Alvin Ailey American Dance Theater

at the Auditorium Theatre

April 13-15, 1988

An evening spent with Katherine Dunham–whose works the Alvin Ailey troupe revived this season–is vibrant, boisterously theatrical, and subtly disturbing. We can’t see with the fresh eyes of 40 or 50 years ago (these dances were first choreographed as early as 1937, as late as 1950), but we can imagine how new these dances must have looked then, what an infusion they were to an emerging American dance scene.

Dunham, an anthropologist as well as a dancer, drew heavily on African and Afro-Caribbean folk dance, even in her “American” dances, more or less creating the Afro-American tradition that is Alvin Ailey’s heritage. But Dunham did more than simply graft a few exotic elements onto the Western traditions of ballet and modern dance. Her dances not only blend African and Western traditions but ruminate on their differences. And nowhere is the distinction between these two forms, these two cultures so apparent as it is in the issue of control–in dance as well as in life. What does the loss of control mean? Is losing control good or bad? In our modern, Western world, is losing control possible?

The first act, an Afro-Caribbean suite of seven dances, progressed from Western emphasis on control–it began with a dance titled Adagioto Shango, an Afro-Caribbean exploration of the loss of control. To the classical strains of Albinoni, Adagio opened with five symmetrically arranged dancers at three barres–Leonard Meek, in blinding white tights, was featured at the center barre. The barres and the precise, controlled way in which the dancers performed their “exercises” all recalled the discipline ballet requires–but the moves themselves couldn’t be more different. A deft foot, extended and pointed at the audience, was quickly flexed, like a hand waving hi! The torso instead of being perpendicular to the barre paralleled it, the dancer curving backward from the waist in an arrested back flip. A leg was extended, not with the torso upright but reaching forward for the ground, chin pointing earthward, the impulse not for a right angle but a diagonal line.

Progressions continued the metaphor of the dance class, with the entire company crossing the stage imitating a “teacher” performing progressively more difficult moves. What we noticed were loose, shimmying arms and shoulders, hovering over the dancers’ controlled but expressive torsos–impelled by the torso but independent of it, connected but only minimally controlled.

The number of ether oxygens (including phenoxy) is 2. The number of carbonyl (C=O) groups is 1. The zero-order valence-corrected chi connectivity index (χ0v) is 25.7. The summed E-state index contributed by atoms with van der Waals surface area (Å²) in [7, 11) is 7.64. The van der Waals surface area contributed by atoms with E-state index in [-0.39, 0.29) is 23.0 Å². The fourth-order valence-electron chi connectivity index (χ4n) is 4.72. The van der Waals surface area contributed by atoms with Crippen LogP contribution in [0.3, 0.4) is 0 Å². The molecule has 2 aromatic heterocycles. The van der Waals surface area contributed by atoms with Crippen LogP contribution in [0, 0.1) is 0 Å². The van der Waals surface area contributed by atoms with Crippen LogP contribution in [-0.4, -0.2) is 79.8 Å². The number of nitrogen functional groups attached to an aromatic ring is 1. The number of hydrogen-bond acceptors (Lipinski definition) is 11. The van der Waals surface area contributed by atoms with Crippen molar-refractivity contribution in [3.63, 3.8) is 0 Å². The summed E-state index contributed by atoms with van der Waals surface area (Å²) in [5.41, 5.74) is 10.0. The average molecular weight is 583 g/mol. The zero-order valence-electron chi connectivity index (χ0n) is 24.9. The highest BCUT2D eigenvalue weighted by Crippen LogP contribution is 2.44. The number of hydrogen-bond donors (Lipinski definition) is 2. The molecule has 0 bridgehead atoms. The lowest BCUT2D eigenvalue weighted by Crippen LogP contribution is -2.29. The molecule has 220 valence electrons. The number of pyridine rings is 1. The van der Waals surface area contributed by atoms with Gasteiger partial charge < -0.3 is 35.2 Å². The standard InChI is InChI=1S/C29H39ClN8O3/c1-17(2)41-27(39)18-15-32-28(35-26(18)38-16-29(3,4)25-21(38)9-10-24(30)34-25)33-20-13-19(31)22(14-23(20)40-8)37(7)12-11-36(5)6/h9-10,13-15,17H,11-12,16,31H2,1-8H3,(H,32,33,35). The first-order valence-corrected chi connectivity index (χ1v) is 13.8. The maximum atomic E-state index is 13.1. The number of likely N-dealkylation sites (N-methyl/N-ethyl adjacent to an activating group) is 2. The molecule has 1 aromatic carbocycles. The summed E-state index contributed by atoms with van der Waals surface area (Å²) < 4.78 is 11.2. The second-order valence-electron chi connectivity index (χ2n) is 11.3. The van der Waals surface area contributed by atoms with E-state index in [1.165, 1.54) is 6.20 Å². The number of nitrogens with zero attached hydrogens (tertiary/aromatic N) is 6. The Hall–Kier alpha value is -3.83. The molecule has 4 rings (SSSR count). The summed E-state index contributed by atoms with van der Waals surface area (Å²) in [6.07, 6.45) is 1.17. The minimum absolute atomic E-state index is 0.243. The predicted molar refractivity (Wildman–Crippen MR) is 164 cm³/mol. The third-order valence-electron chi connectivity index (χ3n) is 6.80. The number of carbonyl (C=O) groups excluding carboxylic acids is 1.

From this point on, the dances became more alien, more foreign to Western traditions. Afrique (1950) seemed to parody a Western view of what “African dance” might be: an African ice queen was carried in on a platform by four men; a fifth man, a slave, bore on high a tattered parasol. While she, facing the audience, performed an understated belly dance, her whole body undulating, softly around her mesmerizing, stationary navel, her slave with the parasol, standing sideways, performed gigantic pelvic thrusts so powerful his whole upper body merely rebounded from their force, like the tail end of a whip- being cracked. Choros (1943) showed Western courtly forms overlaid on Brazilian folk dance. Nanigo (1938) featured a traditional African drummer and six male dancers. With their heads outlined by broadbrimmed hats, most of these taut young men resembled so many animate pencils; Gary DeLoatch, looking a little like a black Gene Kelly, showed the advantages of a looser, softer body with a little more play.

Los Indios (1941) violated our elitist sense of who dances and why. In this attractive, humorous piece, two itinerant Indian women, at first bent double under their burdens, responded to a boyish flute player by dancing. It wasn’t a display by the young, beautiful, and carefree for an audience but a release, a means of joyful expression for people whose lives are heavy. But although these two were called from drudgery to dance, significantly the final image was of one woman apparently descending into the earth under her burden of a chair and ratty suitcase. Dance may not be as liberating as a sentimental view implies.